The $13 Billion Aircraft Carrier That Has Trouble With Planesby
The newest and costliest U.S. aircraft carrier, praised by President Donald Trump and delivered to the Navy on May 31 with fanfare, has been dogged by trouble with fundamentals: launching jets from its deck and catching them when they land.
Now, it turns out that the system used to capture jets landing on the USS Gerald R. Ford ballooned in cost, tripling to $961 million from $301 million, according to Navy documents obtained by Bloomberg News.
While the Navy says the landing system has been fixed, the next-generation carrier built by Huntington Ingalls Industries Inc. still hasn’t been cleared to launch F/A-18 jets carrying a full complement of fuel tanks under their wings, a handicap that could limit their effectiveness in combat.
The twin issues underscore the technical and cost challenges for the planned three-ship, $42 billion Ford class of carriers that is drawing increased congressional scrutiny. The Navy and Trump want to increase the carrier fleet from 11 authorized by law to 12.
Senate Armed Services Committee Chairman John McCain has long criticized the Navy’s management of the Ford program and joined a congressional effort that capped funding for the first carrier at $12.9 billion and for a second ship under construction, the John F. Kennedy, at $11.4 billion. He grilled Navy officials on the carrier’s costs at a hearing of the committee on Thursday.
While it’s encouraging to see the Ford “finally delivered to the Navy,” the Arizona Republican said, the service’s funding request for it exceeds the congressional budget cap by $20 million. Now, McCain said, the Navy wants to award a construction contract for the third ship that’s $1.6 billion more than the previous one.
“This is unacceptable for a ship certified to be a repeat design that will deliver just three years later,” he said.
The surge in costs for the development phase of the advanced arresting gear — built by General Atomics to catch planes landing — was borne by the Navy under terms of that contract. In addition, the program acquisition costs of the three systems built so far more than doubled to $532 million each from $226 million, an increase which must be paid by closely held General Atomics.
General Atomics spokeswoman Meghan Ehlke referred all questions to the Navy “per our contract.” Captain Thurraya Kent, a Navy spokeswoman, said the contractor forfeited all bonus fees it could have made during the 2009-2016 development phase and the service is reviewing the company’s master schedule for the John F. Kennedy weekly. The Navy also has placed personnel at the company’s facility in Rancho Bernardo, California, to monitor progress.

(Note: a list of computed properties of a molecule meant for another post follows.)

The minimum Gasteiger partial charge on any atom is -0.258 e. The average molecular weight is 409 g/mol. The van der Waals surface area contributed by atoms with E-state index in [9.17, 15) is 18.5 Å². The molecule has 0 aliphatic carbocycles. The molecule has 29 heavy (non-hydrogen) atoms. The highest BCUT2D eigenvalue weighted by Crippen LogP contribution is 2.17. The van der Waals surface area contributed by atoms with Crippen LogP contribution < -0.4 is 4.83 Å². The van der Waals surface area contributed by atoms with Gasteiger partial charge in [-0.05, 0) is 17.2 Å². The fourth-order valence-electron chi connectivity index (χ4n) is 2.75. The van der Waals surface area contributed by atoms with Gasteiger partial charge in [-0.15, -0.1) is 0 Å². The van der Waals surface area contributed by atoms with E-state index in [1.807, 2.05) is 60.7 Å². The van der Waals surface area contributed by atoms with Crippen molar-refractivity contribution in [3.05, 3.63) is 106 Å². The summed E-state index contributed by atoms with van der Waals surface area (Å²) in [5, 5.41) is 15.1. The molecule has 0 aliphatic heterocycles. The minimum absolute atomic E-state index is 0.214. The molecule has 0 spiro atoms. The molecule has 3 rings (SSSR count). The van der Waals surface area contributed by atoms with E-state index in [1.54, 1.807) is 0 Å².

Most of the cost increase was driven by an underfunded technology phase that didn’t allow enough time for the discovery and correction of problems and for the technology to mature before the start of the development phase, Kent said. It’s “a lesson the Navy will ensure is applied to all future programs,” Kent said.
The Navy reported the cost increase to Congress last month because it breached thresholds established under a 1982 law for major weapons systems. It’s separate from the 22 percent increase since 2010 for construction of the carrier, which resulted in Congress imposing the $12.9 billion cost cap.
Trump, who has repeatedly complained about the high cost of major weapons systems — and then taken credit for reining them in — did that in a Coast Guard commencement address on May 17. The Ford “had a little bit of an overrun problem before I got here, you know that. Still going to have an overrun problem; we came in when it was finished, but we’re going to save some good money.”
‘It’s No Good’
Trump said “when we build the new aircraft carriers, they’re going to be built under budget and ahead of schedule, just remember that.” Still, the Government Accountability Office said in a new report Tuesday that the John F. Kennedy’s cost estimate “is not reliable and does not address lessons learned” from the Ford’s performance.
Trump scoffed at the carrier’s troubled electromagnetic launch system in a Time magazine interview last month, saying it doesn’t work and “you have to be Albert Einstein to figure it out.” Saying the Navy should stick with an old-fashioned steam-driven catapult, he added, “The digital costs hundreds of millions of dollars more money and it’s no good.”
Until the catapult problem, which was discovered in 2014, is resolved it limits how much combat fuel can be carried in planes being launched from the carrier’s deck.
That “would preclude normal employment” of the F/A-18E/F Super Hornet and the radar-jamming Growler version because “the aircraft are limited in the types of missions that they can accomplish” without added under-wing fuel tanks, Army Lieutenant Colonel Roger Cabiness, spokesman for the Pentagon’s testing office, said in an email. He said the Navy asserts that testing on the ground has solved a software flaw that caused excessive vibrations of those fuel tanks.
Acting Navy Secretary Sean Stackley told the Senate committee Thursday that fixing the vibrations was simply part of a “systems tuning effort” for each plane that will launch from the carrier.
“The Navy estimates the software problem will be resolved and software updates incorporated” on the carrier for testing at sea during the vessel’s post-shakedown phase between May and November of 2018, Michael Land, spokesman for the Naval Air Systems Command, said in an email. He said actual launches of jets with wing tanks will follow in 2019.
The Navy still has time to fix the catapult issue. Though the Ford has been delivered, the ship is not scheduled to be declared ready for operations until 2020, with first actual deployment planned for about 2022, according to spokeswoman Kent.